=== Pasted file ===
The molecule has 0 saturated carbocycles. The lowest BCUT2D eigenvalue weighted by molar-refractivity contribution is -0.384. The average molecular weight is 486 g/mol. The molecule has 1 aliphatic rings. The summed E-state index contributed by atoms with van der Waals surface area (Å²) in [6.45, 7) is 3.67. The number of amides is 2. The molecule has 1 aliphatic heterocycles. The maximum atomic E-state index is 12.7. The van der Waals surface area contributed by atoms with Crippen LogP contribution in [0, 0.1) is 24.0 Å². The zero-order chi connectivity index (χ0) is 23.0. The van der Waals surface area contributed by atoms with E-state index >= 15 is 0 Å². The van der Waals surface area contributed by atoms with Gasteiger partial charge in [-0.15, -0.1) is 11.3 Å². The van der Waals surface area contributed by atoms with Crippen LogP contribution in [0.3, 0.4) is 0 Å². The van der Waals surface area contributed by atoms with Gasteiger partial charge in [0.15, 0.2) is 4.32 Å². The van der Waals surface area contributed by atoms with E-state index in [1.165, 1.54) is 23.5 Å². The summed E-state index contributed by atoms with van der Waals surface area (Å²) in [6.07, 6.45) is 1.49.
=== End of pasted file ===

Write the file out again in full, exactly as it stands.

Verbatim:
The molecule has 0 saturated carbocycles. The lowest BCUT2D eigenvalue weighted by molar-refractivity contribution is -0.384. The average molecular weight is 486 g/mol. The molecule has 1 aliphatic rings. The summed E-state index contributed by atoms with van der Waals surface area (Å²) in [6.45, 7) is 3.67. The number of amides is 2. The molecule has 1 aliphatic heterocycles. The maximum atomic E-state index is 12.7. The van der Waals surface area contributed by atoms with Crippen LogP contribution in [0, 0.1) is 24.0 Å². The zero-order chi connectivity index (χ0) is 23.0. The van der Waals surface area contributed by atoms with E-state index >= 15 is 0 Å². The van der Waals surface area contributed by atoms with Gasteiger partial charge in [-0.15, -0.1) is 11.3 Å². The van der Waals surface area contributed by atoms with Crippen LogP contribution in [0.3, 0.4) is 0 Å². The van der Waals surface area contributed by atoms with Gasteiger partial charge in [0.15, 0.2) is 4.32 Å². The van der Waals surface area contributed by atoms with E-state index in [1.165, 1.54) is 23.5 Å². The summed E-state index contributed by atoms with van der Waals surface area (Å²) in [6.07, 6.45) is 1.49.